Downtown Akron businesses were cleaning up Monday morning after protests turned violent following the release of videos Sunday showing Akron police officers shooting and killing Jayland Walker.
Sunday night into Monday brought a night of escalated police response as some people broke windows and set dumpster fires during protests downtown.
The escalation came after several days of peaceful protests, including a full day of marches after police released the body camera footage. Protesters also broke windows in 2020 after a day of peaceful protests following the police killing of George Floyd in Minneapolis.
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Demetrius Travis Sr., a cousin of Walker, said in a statement that the Walker family doesn't condone the "violent protest."
"We understand people are angry and frustrated not only with [the] senseless killing of our loved one Jayland Walker, but many other senseless killings of people of color at the hands of predominantly white officers across the nation, but please we ask that you protest peacefully in the fight to get justice for Jayland," Travis said.
During Sunday night's protests, one person used a bat to break windows of city snowplows being used to block off streets. Several windows were shattered in the trucks.
Two dumpsters were set on fire near South Main and Church streets.
Some people hurled water bottles and other objects at the Harold K. Stubbs Justice Center on South High Street.
Police also shot tear gas canisters into crowds of protesters. While fleeing from the Justice Center and the plumes of smoke, cars began driving on the sidewalk to get around snowplows parked by the city to block off High Street. Some protesters launched smoke bombs into the streets.
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Protesters called for calm and tried to keep the peace, kicking out a person who was pulling down a street sign.
"We have to honor the Walker family's wishes," Davontae Winchester, one of many organizers from the marches earlier in the day, said Sunday night. "If you did not come here to be peaceful and stand in solidarity, this is not the place for you."
The damage escalated overnight, with several windows of buildings along South Main Street broken.
Two windows were shattered at the Boiling House Seafood and Sushi Bar on West Exchange Street by the end of the night. Owner Jason Cheen said each window will cost nearly $5,000 to replace. The restaurant will reopen Tuesday. Cheen put more wood over his existing windows to prevent further damage in case tense protests resume.
Downtown Akron Partnership President and CEO Suzie Graham said there was damage at 19 properties, with an estimated count of 101 broken doors and windows, as well as a broken pane of glass in a bus shelter.
"I was humbled and encouraged by the courage, tenacity and kindness downtown today," Graham said of the property and business owners, city crews and construction workers. "In the face of challenge, when anger and frustration would have been completely understandable, all I saw was grace. We are a fortunate place to have such people in it."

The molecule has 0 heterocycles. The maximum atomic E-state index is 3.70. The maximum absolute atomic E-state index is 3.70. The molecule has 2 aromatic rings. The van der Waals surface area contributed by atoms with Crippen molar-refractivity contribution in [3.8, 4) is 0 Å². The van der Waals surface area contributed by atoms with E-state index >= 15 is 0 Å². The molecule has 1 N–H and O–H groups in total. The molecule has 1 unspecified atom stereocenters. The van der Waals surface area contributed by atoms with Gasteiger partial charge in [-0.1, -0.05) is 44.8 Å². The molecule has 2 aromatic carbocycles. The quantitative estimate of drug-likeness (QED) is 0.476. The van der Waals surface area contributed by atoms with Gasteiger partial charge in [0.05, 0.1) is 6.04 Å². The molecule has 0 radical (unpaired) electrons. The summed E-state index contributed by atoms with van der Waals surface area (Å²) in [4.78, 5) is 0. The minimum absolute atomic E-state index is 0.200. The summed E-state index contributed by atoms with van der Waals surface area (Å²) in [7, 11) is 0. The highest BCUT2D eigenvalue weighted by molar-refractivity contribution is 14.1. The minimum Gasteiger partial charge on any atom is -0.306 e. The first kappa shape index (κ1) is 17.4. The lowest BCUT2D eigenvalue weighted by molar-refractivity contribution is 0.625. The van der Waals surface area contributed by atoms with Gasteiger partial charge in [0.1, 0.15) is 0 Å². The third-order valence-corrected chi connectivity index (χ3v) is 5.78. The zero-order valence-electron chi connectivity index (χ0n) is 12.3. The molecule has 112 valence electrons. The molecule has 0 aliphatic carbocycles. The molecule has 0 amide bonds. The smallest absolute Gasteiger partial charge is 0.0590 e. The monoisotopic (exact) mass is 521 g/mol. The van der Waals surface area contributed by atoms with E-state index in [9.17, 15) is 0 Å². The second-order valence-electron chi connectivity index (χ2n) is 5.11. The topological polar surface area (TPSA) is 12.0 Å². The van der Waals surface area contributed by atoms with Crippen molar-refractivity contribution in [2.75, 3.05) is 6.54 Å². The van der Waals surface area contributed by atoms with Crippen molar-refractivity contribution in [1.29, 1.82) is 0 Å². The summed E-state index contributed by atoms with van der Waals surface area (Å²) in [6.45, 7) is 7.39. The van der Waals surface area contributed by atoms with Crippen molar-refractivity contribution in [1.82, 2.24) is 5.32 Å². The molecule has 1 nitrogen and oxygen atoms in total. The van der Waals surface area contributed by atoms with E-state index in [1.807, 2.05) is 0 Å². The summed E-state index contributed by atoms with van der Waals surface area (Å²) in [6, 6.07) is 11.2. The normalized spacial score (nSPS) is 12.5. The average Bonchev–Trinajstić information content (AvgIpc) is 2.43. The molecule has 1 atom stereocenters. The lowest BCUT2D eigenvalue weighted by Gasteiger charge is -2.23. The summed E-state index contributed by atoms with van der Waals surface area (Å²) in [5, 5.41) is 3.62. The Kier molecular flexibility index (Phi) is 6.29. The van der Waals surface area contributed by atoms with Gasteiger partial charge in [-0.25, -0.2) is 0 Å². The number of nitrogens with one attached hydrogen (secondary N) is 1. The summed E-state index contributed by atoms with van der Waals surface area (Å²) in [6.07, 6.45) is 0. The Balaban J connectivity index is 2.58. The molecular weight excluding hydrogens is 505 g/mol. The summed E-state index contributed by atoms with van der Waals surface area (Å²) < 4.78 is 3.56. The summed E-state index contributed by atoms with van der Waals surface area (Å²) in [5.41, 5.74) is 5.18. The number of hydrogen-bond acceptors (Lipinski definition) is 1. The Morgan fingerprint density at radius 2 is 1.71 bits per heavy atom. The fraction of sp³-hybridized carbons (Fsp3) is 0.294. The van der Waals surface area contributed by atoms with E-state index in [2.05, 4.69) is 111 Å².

About 25 windows and building doors were broken at the AES Building, which houses the Akron Beacon Journal office on the seventh floor. Workers from Taylor Cos. of Ohio secured sheets of plywood to the broken glass.
Windows were also broken at DaVinci's Pizza, Cilantro Thai & Sushi Restaurant, the former Karma Kafe and the former downtown Bricco location.
Wyatt Baer, the new owner of DaVinci's Pizza, has only owned the pizza shop since Friday.
Baer, who lives in Cleveland Heights, said he woke up around 7 a.m. Monday and had several notifications from the camera system for the pizza shop. When he pulled up the cameras, he could see several broken windows. He drove to Akron.
The shop has three windows and a door broken out in the back, and a large window broken out in the front. Baer said nothing was taken, but he did find five "rocks/bricks/concrete-type pieces" that were used to break the windows, with glass everywhere.
Baer said some of the glass got in the shop's food and on the counters.
"I obviously can't serve that to anyone. I don't want anyone to get a piece of glass in their food," he said. "I've got to throw all that away. I've got to sanitize all my dishes and deep clean everything just to make sure nobody gets glass in anything.”
Baer didn't have an estimate of the monetary damage. He expects the cleanup to take Monday and Tuesday and tentatively hopes to open Wednesday.
Baer said he wants people to keep protesting, but "please do it peacefully and without damage to our local community.”
“I understand that it's horrible what happened, and I'm right there with them. I think that there should be protests, and no one should be shot 60 times," he said. "But I don't know why they had to bust in my windows.”
Akron Mayor Dan Horrigan issued an overnight curfew from 9 p.m. to 6 a.m. after the events of Sunday night into Monday.
This article originally appeared on Akron Beacon Journal: Downtown Akron cleaning up after overnight Jayland Walker protests